“He’s a man from outer space and we’re taking him to his spaceship,” says Elliott. Greg asks, “Well, can’t he just beam up?” Elliott responds, “This is reality, Greg.”
One of the earliest films I ever watched on VHS when I was a kid was a film called E.T. The Extra-Terrestrial. My earliest memory of the film is being creeped out by the opening sequence (John Williams’ music was eerily effective in this). E.T. helped introduce me to the filmography of its director, Steven Spielberg (whom I would develop a lifelong admiration for due to his talent and output). Later viewings of E.T. as a kid led to clarification and understanding of what was going on in the film as well as a newfound appreciation for it. For the film’s 20th anniversary, a digitally remastered version was created with some enhanced special effects and a new sound mix. It is this version I saw on the big screen 13 years ago (although I’d still like to see the original theatrical version on the big screen), and it was a wonderful experience. This review of E.T. The Extra-Terrestrial is my entry in the Barrymore Trilogy Blogathon hosted by In the Good Old Days of Classic Hollywood.
1982’s E.T. The Extra-Terrestrial follows a young boy who befriends an extra-terrestrial botanist who was accidentally left behind on Earth. While the boy tries to help the alien contact his people, the government searches for proof of the alien’s whereabouts. Spielberg assembled a talented cast that includes Henry Thomas (as Elliott), Dee Wallace (as Mary), Drew Barrymore (as Gertie), Robert MacNaughton (as Michael), Peter Coyote (as Keys), C. Thomas Howell (as Tyler), K.C. Martel (as Greg), Sean Frye (as Steve), and Erika Eleniak (as Pretty Girl). Thomas’ performance is the anchor of the film; he makes the developing friendship with E.T. very believable. Wallace is outstanding as Elliott’s mother Mary, who must deal with keeping her family together. Barrymore is a scene-stealer as Elliott’s younger sister Gertie; she brings innocence, mischief, and a certain naiveté to the role that comes off as charming.
Best Director Oscar nominee Spielberg’s strong direction draws terrific performances from his mostly young cast (he even shot the film in mostly chronological order) and crafts some memorable fantastical sequences. Melissa Mathison’s Oscar-nominated screenplay focuses on the developing friendship between Elliott and E.T. The opening sequence firmly establishes E.T.’s background in visuals without any dialogue, the danger the government may or may not pose, and the status of Elliott’s family life. Allen Daviau’s Oscar-nominated cinematography enhances the tone of the film (light at times, eerie lots of the time). James D. Bissell’s production design creates an unsuspecting suburban California neighborhood and an eerie forest (I especially liked the spaceship interiors).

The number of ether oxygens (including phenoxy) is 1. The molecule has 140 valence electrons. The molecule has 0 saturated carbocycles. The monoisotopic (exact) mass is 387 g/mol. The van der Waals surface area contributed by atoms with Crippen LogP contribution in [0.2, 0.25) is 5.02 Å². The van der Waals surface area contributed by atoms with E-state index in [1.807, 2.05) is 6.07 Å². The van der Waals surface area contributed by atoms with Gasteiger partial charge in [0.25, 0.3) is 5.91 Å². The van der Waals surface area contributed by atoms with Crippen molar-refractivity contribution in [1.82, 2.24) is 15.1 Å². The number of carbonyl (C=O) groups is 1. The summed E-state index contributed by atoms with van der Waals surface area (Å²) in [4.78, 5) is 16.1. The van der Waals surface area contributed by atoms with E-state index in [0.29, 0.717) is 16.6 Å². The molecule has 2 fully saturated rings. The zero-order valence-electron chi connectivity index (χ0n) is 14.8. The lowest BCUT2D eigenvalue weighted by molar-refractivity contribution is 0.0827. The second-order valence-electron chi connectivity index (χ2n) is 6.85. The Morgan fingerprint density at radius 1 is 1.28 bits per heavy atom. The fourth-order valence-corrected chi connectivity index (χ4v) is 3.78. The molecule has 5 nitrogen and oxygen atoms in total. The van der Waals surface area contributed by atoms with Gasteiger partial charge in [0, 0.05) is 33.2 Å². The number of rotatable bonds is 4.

Carol Littleton’s Oscar-nominated editing moves the film at a good pace, and the Oscar-winning sound design by Charles L. Campbell and Ben Burtt was top-notch (Burtt created the voice design for E.T.). The Oscar-winning special effects were amazing (Carlo Rambaldi did incredible work in bringing E.T. to life, and the bike flight has become one of the most iconic sequences in all of cinema). John Williams delivers an Oscar-winning score with memorable themes and intense dramatic music. Spielberg crafted one of the greatest films ever made with this Best Picture Oscar nominee, a timeless tale of friendship (with some science fiction thrown in the mix) that features star-making performances from young cast members Henry Thomas and Drew Barrymore.